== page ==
Also, you’ll want to port your mortgage if you have a competitive fixed mortgage rate that you don’t want to lose. But keep in mind that this makes the most sense when your current mortgage rate is much lower than what’s currently being offered by lenders since your blended rate should still be lower than if you were to get a new mortgage.
When does it not make sense for you to port your mortgage?
If the mortgage rate you can get today is lower than the rate you currently have, it may not make sense for you to port. Instead, you could consider refinancing your mortgage to access these lower rates. You’re probably well aware that interest rates in Canada increased significantly in 2022, so it’s unlikely that you would find a mortgage rate lower than you currently have.
How do I port my mortgage – the right way?
Porting your mortgage sounds pretty good, right? Unfortunately, porting your mortgage can only work in some situations, and there are a few hoops to jump through first to make sure that you qualify.
1. Discuss with your lender
Some lenders allow porting, but some do not, and others operate on a case-by-case basis. Variable-rate mortgages are often not portable unless you switch to a fixed rate, which could also involve administrative fees. However, all lenders have their own porting rules, so we recommend contacting yours to find out what you can realistically do.
2. Find out your lender’s porting time limit
Timing is everything when it comes to porting. The time you have to complete the port and sell your existing home will vary depending on your lender, but the typical porting time limit is anywhere from 30 and 120 days. Thirty days is exceptionally tight, and you may face some issues. But 120 days should be enough time to purchase the new property and close the sale of your existing property if you act quickly.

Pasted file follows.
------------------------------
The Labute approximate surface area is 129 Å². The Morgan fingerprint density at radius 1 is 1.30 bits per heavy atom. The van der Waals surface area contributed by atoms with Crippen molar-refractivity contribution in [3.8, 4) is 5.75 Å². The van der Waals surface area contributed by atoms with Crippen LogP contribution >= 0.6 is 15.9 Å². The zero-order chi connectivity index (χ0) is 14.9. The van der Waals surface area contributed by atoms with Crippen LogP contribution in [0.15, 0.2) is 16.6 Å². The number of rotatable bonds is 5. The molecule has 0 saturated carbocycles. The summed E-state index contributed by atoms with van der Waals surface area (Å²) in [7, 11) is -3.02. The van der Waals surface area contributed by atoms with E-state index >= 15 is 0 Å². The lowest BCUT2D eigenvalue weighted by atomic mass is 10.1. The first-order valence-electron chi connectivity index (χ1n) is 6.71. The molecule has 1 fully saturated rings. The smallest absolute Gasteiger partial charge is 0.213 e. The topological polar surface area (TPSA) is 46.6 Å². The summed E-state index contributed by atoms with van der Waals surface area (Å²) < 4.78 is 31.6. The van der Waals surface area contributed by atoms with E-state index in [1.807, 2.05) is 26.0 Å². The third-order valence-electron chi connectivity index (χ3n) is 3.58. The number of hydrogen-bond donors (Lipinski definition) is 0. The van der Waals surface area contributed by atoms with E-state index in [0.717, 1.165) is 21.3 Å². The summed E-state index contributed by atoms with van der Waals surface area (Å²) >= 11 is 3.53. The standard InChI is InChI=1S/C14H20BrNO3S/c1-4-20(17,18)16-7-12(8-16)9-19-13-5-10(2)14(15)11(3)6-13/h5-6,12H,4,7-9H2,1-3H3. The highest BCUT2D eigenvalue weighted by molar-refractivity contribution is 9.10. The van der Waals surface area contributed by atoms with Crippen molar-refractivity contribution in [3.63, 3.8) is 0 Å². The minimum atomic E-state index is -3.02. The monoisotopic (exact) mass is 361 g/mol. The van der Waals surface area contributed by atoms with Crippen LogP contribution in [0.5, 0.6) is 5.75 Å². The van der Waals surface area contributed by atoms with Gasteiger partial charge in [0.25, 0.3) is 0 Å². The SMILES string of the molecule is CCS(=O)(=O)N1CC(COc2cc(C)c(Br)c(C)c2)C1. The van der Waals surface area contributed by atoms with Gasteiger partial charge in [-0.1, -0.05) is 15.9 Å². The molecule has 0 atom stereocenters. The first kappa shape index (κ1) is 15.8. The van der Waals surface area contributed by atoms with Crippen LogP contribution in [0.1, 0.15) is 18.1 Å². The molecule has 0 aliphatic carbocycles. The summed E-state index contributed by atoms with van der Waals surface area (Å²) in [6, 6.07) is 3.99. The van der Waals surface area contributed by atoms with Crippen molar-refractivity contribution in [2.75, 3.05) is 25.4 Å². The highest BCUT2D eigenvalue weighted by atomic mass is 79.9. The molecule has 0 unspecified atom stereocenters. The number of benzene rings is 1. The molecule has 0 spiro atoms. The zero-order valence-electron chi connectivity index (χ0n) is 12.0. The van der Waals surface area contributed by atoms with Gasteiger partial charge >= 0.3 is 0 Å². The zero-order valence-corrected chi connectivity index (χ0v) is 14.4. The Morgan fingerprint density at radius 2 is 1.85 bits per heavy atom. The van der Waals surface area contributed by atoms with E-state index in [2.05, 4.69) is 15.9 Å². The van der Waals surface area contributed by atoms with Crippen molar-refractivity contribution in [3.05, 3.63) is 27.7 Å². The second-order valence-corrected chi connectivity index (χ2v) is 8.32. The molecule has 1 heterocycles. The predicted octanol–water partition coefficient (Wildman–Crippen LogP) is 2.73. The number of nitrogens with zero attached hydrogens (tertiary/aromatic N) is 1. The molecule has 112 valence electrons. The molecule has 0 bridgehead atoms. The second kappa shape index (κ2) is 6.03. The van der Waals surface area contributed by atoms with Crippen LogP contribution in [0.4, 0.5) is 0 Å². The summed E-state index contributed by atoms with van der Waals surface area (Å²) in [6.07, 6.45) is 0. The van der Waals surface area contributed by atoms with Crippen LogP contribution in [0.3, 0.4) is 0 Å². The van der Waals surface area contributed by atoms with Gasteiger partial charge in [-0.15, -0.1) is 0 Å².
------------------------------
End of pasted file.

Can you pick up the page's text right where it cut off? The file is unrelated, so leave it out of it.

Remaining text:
3. Make sure you’re eligible to port your mortgage
You will still need to qualify when porting a mortgage. Your existing lender will carry out the same qualification process as when you first applied for the original mortgage. You’ll also need to put a down payment on the new home. If you close on your new home before you sell your old one, then you’ll have to pay the down payment without having the home sale proceeds just yet.
If you can’t afford the down payment without the sale proceeds, ask your lender if they provide bridge loans, which are loans to help bridge the gap when you’re porting. Not all lenders offer bridge loans, so you’ll want to discuss your options with your lender first.
The bottom line
When done right, porting your mortgage can help you avoid penalties for breaking your mortgage early and can also help you maintain a competitive mortgage rate. However, whether you can port your mortgage or not ultimately depends on your lender’s specific policies. We get it—hindsight is always 20/20. But, you can keep your knowledge on porting in your back pocket if you need to break your mortgage and opt for a new lender.
Have questions about porting or breaking your mortgage? A mortgage agent at Pine would be happy to help.